Comfort and value keep customers during economic recovery
Eric Bauer -- Casual Living, October 1, 2009
This one is for the manufacturers. Or perhaps today you are an importer and marketer of furnishings for the home, hotels and resorts. Whichever is the case, it’s safe to say that you have survived the longest business downturn in your company’s history. To you I say congratulations, because surviving these past two-plus years has been no easy feat.
Like the rest of us, you have watched our government bail out a select few manufacturers in the auto industry, the auto industry as a whole with the 'cash for clunkers’ program, and many more in the banking and financial industry. You, on the other hand, who have so desperately tried to keep as many people as possible on your staff working, probably have done more than wonder where your “stimulus plan” is and when it will be delivered to your corporate offices.
By now I hope you realize that it is not coming. Not by UPS, nor Fed Ex, nor USPS, nor wire transfer. It’s not coming. At least it is not coming from any source outside of your own creativity and willingness to do what it takes to move merchandise.
If you’re an importer, my question is: How is your in-stock position?
If you’re actually manufacturing stateside, you certainly have more control over your destiny, because you are more likely sitting with raw materials rather than finished goods in stock. Somehow or another you have to move those goods or craft them and move them. And you need to do it for the cash flow. Think sustainability!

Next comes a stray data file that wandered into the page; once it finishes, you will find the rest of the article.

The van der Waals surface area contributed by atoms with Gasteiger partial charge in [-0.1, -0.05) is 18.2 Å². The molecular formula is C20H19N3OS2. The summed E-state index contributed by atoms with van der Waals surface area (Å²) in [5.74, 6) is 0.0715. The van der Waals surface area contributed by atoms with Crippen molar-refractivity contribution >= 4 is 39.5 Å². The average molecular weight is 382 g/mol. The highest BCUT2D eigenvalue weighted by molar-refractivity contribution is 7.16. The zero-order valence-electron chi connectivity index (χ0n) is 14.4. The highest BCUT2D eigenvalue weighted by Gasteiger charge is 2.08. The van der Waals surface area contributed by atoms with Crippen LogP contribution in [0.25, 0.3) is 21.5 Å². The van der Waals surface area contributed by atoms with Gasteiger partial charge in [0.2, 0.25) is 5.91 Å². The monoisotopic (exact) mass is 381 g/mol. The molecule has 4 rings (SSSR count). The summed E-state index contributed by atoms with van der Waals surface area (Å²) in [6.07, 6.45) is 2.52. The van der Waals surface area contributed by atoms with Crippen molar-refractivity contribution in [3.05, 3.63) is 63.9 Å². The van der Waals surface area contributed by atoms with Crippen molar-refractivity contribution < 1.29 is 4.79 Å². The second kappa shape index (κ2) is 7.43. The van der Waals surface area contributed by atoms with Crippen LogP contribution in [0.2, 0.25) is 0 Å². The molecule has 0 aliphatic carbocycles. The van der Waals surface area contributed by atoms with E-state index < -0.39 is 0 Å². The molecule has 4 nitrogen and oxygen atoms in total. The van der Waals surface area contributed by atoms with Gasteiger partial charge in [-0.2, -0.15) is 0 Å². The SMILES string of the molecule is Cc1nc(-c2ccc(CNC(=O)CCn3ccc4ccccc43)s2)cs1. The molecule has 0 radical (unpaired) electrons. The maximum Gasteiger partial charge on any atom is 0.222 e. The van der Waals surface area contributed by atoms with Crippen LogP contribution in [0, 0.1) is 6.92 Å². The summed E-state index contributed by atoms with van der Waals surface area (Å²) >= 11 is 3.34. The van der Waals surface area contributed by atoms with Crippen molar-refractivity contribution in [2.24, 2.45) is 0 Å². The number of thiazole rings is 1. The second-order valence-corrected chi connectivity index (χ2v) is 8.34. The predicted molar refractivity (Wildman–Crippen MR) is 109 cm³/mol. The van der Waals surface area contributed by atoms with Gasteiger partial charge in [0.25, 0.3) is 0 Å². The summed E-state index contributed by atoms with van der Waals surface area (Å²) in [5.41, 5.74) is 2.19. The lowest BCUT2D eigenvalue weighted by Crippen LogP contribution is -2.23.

For more than a decade I have worked with several manufacturers/importers and consulted with their management on a daily basis. The last 18 months I consistently shared that the goal for them was to stay on their feet, stay alive and be in a position to regain profitability when business picks up again. You are not the only one who needs a stimulus plan. So do your customers. Think differently about your inventory costs and think more about increasing the value you can pass on to your customers so that they in turn, can pass more value on to the consumer.
It is the consumer who will be responsible to bring us out of this recession. Those in the supply side of the business also need to employ the best “E_Smarts” they can to locate those trade customers who will take advantage of their spectacular offers, designed to move merchandise out of your factories and warehouses, into the retail stores and into the homes of America.
I just started reading a terrific book by Harry Beckwith titled “What Clients Love,” and early on I have gleaned some profound, albeit logical information. Let me share this excerpt: “Ask loyal clients of any company why they remain loyal, and they will give one answer more than all others combined. Do they mention excellence, quality, skill or price? Not often. They answer 'comfort.’ In this age of so many choices and messages, with trust declining and mobility and opportunity splitting communities and family connections apart, and with so many of our choices involving things we cannot see or inspect, today’s client feels uniquely uncomfortable. This means clients crave comfort more than anything. … A familiar name and brand makes people comfortable; they feel more confident with a known name and brand.”
Today’s consumer is more cost-conscious than even a few years ago and they’re not comfortable without getting a deal (spelled: D-I-S-C-O-U-N-T) from their local retailers. That’s your customer who is looking for vendors with whom they feel comfortable and ones that provide them terrific values, which they can pass on. Here are a few more words that Beckwith says comfort clients: expertise, clarity, integrity, selflessness and passion.
Measure yourself and your management to those lofty attributes and see how you stack up. Beckwith says we admire excellence and envy superiority, but it is simple comfort that captures and keeps us. I’ll close with his words, “Comfort clients and you will keep them.”
Tiny Girl, Big Dream